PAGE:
X-ray Diffraction

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X-ray diffraction techniques are a family of non-destructive analytical techniques which reveal information about the crystal structure, chemical composition, and physical properties of materials and thin films.  These techniques are based on observing the scattered intensity of an X-ray beam hitting a sample as a function of incident and scattered angle, polarization, and wavelength or energy.

A range of X-ray diffraction equipment is available across the four ICAM universities:

  • X-ray Diffraction (XRD) and ancillary facilities at The University of Manchester include:
    • Bruker D8 Advance, employing a Göbel mirror, long soller slits and a 9 position sample changer this system is optimised for general thin film samples and coatings. It can also operate with a capillary or temperature stage attachment (Anton Paar TTK450 chamber).
    • Bruker D8 Advance PSD, a dedicated variable temperature diffractometer platform. Hosting the MRI Environmental chamber along with an MBraun PS detector quick high quality diffraction patterns can be collected whilst autonomously exploring temperature and sample phase space.
    • PANalytical MiniPal 4 EDXRF, non-destructive elemental analysis from sodium to uranium can be undertaken using Energy-dispersive X-ray fluorescence (EDXRF) using the compact, benchtop PANalytical MiniPal 4 system.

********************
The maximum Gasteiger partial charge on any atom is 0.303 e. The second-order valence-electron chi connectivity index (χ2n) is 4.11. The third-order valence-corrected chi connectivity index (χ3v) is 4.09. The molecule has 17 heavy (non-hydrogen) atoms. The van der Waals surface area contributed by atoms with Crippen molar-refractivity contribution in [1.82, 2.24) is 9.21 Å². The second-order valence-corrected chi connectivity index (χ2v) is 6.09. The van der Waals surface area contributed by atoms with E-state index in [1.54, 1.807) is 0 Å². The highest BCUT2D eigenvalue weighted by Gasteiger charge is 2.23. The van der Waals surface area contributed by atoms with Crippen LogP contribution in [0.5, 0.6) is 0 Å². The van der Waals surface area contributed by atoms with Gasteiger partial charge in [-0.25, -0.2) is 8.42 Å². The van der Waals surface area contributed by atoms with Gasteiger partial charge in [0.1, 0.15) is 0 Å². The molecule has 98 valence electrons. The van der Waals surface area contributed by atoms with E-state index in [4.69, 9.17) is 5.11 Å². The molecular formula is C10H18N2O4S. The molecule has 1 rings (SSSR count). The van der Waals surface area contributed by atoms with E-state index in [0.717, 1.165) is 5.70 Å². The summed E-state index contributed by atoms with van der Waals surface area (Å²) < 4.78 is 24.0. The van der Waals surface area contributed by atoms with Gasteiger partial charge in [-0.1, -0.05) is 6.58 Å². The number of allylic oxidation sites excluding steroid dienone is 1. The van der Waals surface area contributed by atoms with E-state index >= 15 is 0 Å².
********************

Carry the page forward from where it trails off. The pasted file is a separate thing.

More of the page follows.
• Proto AXRD, with the state of the art Mythen 1K detector, from Dectris, this little 600 W benchtop diffractometer system can rapidly plough through samples from solid monoliths to powders with a range of compositions with ease.
    • Proto Modular Mapping, one of two dedicated sin2ψ residual stress diffractometers this unit can accommodate large samples up to two metres in size. With three x-ray tube anodes (Cu, Cr and Mn) virtually all materials are accessible.
  • Custom built cells at the University of Cambridge include:
    • High Pressure X-ray Cell. Diamond anvil cell with heating capabilities, designed for X-ray diffraction and IR/Raman spectroscopy experiments.
    • High Temperature Dynamic Mechanical Analysis. Specimens can be heated to ~750°C. Collection of x-rays can be phase locked onto the dynamic force applied by the DMA so that x-ray spectra from the deformation and relaxation cycles can be collected independently.
    • Low-Temperature Diffractometer which incorporates a helium chiller with temperatures as low as 10K.
  • Calorimetric Diffractometer at the University of Cambridge allows X-ray spectra to be collected at the same time as calorimetric measurements.